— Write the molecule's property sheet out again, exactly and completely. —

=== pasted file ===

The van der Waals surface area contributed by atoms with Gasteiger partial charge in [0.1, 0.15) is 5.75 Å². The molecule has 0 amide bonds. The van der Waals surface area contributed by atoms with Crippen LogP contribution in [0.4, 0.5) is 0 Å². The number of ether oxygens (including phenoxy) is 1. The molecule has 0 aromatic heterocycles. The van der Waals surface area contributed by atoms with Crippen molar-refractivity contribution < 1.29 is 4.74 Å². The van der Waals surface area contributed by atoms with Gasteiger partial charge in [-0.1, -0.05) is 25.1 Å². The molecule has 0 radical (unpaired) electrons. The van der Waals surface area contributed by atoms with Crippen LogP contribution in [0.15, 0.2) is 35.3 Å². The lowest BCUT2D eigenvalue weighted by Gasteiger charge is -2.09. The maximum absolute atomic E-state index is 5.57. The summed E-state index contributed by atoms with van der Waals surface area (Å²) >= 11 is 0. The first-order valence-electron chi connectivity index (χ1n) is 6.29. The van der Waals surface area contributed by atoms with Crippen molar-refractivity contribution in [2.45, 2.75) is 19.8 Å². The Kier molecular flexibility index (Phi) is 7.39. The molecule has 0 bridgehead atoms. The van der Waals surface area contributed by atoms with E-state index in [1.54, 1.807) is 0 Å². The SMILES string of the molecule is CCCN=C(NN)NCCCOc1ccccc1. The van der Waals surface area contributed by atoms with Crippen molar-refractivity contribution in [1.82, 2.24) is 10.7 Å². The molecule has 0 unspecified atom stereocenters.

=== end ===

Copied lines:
The van der Waals surface area contributed by atoms with Gasteiger partial charge in [0.1, 0.15) is 5.75 Å². The molecule has 0 amide bonds. The van der Waals surface area contributed by atoms with Crippen LogP contribution in [0.4, 0.5) is 0 Å². The number of ether oxygens (including phenoxy) is 1. The molecule has 0 aromatic heterocycles. The van der Waals surface area contributed by atoms with Crippen molar-refractivity contribution < 1.29 is 4.74 Å². The van der Waals surface area contributed by atoms with Gasteiger partial charge in [-0.1, -0.05) is 25.1 Å². The molecule has 0 radical (unpaired) electrons. The van der Waals surface area contributed by atoms with Crippen LogP contribution in [0.15, 0.2) is 35.3 Å². The lowest BCUT2D eigenvalue weighted by Gasteiger charge is -2.09. The maximum absolute atomic E-state index is 5.57. The summed E-state index contributed by atoms with van der Waals surface area (Å²) >= 11 is 0. The first-order valence-electron chi connectivity index (χ1n) is 6.29. The van der Waals surface area contributed by atoms with Crippen molar-refractivity contribution in [2.45, 2.75) is 19.8 Å². The Kier molecular flexibility index (Phi) is 7.39. The molecule has 0 bridgehead atoms. The van der Waals surface area contributed by atoms with E-state index in [1.54, 1.807) is 0 Å². The SMILES string of the molecule is CCCN=C(NN)NCCCOc1ccccc1. The van der Waals surface area contributed by atoms with Crippen molar-refractivity contribution in [1.82, 2.24) is 10.7 Å². The molecule has 0 unspecified atom stereocenters.